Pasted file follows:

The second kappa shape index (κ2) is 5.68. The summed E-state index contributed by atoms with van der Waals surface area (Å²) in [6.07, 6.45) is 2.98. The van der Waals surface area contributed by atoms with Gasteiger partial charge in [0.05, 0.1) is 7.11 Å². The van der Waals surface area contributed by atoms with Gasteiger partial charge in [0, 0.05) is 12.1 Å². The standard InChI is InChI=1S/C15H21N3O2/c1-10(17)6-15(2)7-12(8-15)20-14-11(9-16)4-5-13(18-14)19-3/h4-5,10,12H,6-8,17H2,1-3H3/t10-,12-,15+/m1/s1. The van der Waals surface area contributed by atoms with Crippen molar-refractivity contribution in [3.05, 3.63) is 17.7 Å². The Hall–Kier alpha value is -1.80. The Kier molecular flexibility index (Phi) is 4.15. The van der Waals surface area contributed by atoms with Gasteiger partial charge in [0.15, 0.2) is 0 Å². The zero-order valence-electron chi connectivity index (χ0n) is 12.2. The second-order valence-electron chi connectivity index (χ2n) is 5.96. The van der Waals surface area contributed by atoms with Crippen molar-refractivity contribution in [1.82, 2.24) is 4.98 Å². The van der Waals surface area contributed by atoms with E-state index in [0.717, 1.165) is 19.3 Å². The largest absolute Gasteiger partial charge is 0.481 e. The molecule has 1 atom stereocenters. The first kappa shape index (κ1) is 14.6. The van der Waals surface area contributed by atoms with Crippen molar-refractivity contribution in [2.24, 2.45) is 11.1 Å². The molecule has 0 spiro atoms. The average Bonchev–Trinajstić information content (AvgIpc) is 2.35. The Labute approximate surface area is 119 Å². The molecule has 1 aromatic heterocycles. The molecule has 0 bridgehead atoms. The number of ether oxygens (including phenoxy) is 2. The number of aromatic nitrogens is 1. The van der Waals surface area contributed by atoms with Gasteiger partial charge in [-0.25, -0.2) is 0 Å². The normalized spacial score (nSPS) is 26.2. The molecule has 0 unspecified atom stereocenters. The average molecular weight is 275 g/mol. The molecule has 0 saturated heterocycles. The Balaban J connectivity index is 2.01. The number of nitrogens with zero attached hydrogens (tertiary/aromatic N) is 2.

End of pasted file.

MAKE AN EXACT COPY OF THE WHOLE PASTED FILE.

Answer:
The second kappa shape index (κ2) is 5.68. The summed E-state index contributed by atoms with van der Waals surface area (Å²) in [6.07, 6.45) is 2.98. The van der Waals surface area contributed by atoms with Gasteiger partial charge in [0.05, 0.1) is 7.11 Å². The van der Waals surface area contributed by atoms with Gasteiger partial charge in [0, 0.05) is 12.1 Å². The standard InChI is InChI=1S/C15H21N3O2/c1-10(17)6-15(2)7-12(8-15)20-14-11(9-16)4-5-13(18-14)19-3/h4-5,10,12H,6-8,17H2,1-3H3/t10-,12-,15+/m1/s1. The van der Waals surface area contributed by atoms with Crippen molar-refractivity contribution in [3.05, 3.63) is 17.7 Å². The Hall–Kier alpha value is -1.80. The Kier molecular flexibility index (Phi) is 4.15. The van der Waals surface area contributed by atoms with Gasteiger partial charge in [0.15, 0.2) is 0 Å². The zero-order valence-electron chi connectivity index (χ0n) is 12.2. The second-order valence-electron chi connectivity index (χ2n) is 5.96. The van der Waals surface area contributed by atoms with Crippen molar-refractivity contribution in [1.82, 2.24) is 4.98 Å². The van der Waals surface area contributed by atoms with E-state index in [0.717, 1.165) is 19.3 Å². The largest absolute Gasteiger partial charge is 0.481 e. The molecule has 1 atom stereocenters. The first kappa shape index (κ1) is 14.6. The van der Waals surface area contributed by atoms with Crippen molar-refractivity contribution in [2.24, 2.45) is 11.1 Å². The molecule has 0 spiro atoms. The average Bonchev–Trinajstić information content (AvgIpc) is 2.35. The Labute approximate surface area is 119 Å². The molecule has 1 aromatic heterocycles. The molecule has 0 bridgehead atoms. The number of ether oxygens (including phenoxy) is 2. The number of aromatic nitrogens is 1. The van der Waals surface area contributed by atoms with Gasteiger partial charge in [-0.25, -0.2) is 0 Å². The normalized spacial score (nSPS) is 26.2. The molecule has 0 unspecified atom stereocenters. The average molecular weight is 275 g/mol. The molecule has 0 saturated heterocycles. The Balaban J connectivity index is 2.01. The number of nitrogens with zero attached hydrogens (tertiary/aromatic N) is 2.